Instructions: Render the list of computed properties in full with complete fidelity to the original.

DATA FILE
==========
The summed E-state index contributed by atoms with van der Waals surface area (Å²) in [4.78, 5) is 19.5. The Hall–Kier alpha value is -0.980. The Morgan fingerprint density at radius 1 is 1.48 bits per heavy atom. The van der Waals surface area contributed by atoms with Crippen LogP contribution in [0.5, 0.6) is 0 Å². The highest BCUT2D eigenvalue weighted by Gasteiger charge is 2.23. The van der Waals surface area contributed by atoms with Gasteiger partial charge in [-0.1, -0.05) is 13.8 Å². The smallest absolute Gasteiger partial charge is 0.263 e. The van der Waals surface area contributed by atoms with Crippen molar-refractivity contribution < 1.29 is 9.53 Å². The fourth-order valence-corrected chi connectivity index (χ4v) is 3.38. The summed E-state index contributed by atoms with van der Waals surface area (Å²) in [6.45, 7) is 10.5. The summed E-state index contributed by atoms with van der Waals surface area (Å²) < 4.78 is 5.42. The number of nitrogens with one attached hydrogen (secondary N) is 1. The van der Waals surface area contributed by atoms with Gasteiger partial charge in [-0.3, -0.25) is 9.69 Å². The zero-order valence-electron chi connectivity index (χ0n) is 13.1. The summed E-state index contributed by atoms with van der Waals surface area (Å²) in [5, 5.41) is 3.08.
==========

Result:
The summed E-state index contributed by atoms with van der Waals surface area (Å²) in [4.78, 5) is 19.5. The Hall–Kier alpha value is -0.980. The Morgan fingerprint density at radius 1 is 1.48 bits per heavy atom. The van der Waals surface area contributed by atoms with Crippen LogP contribution in [0.5, 0.6) is 0 Å². The highest BCUT2D eigenvalue weighted by Gasteiger charge is 2.23. The van der Waals surface area contributed by atoms with Gasteiger partial charge in [-0.1, -0.05) is 13.8 Å². The smallest absolute Gasteiger partial charge is 0.263 e. The van der Waals surface area contributed by atoms with Crippen molar-refractivity contribution < 1.29 is 9.53 Å². The fourth-order valence-corrected chi connectivity index (χ4v) is 3.38. The summed E-state index contributed by atoms with van der Waals surface area (Å²) in [6.45, 7) is 10.5. The summed E-state index contributed by atoms with van der Waals surface area (Å²) < 4.78 is 5.42. The number of nitrogens with one attached hydrogen (secondary N) is 1. The van der Waals surface area contributed by atoms with Gasteiger partial charge in [-0.3, -0.25) is 9.69 Å². The zero-order valence-electron chi connectivity index (χ0n) is 13.1. The summed E-state index contributed by atoms with van der Waals surface area (Å²) in [5, 5.41) is 3.08.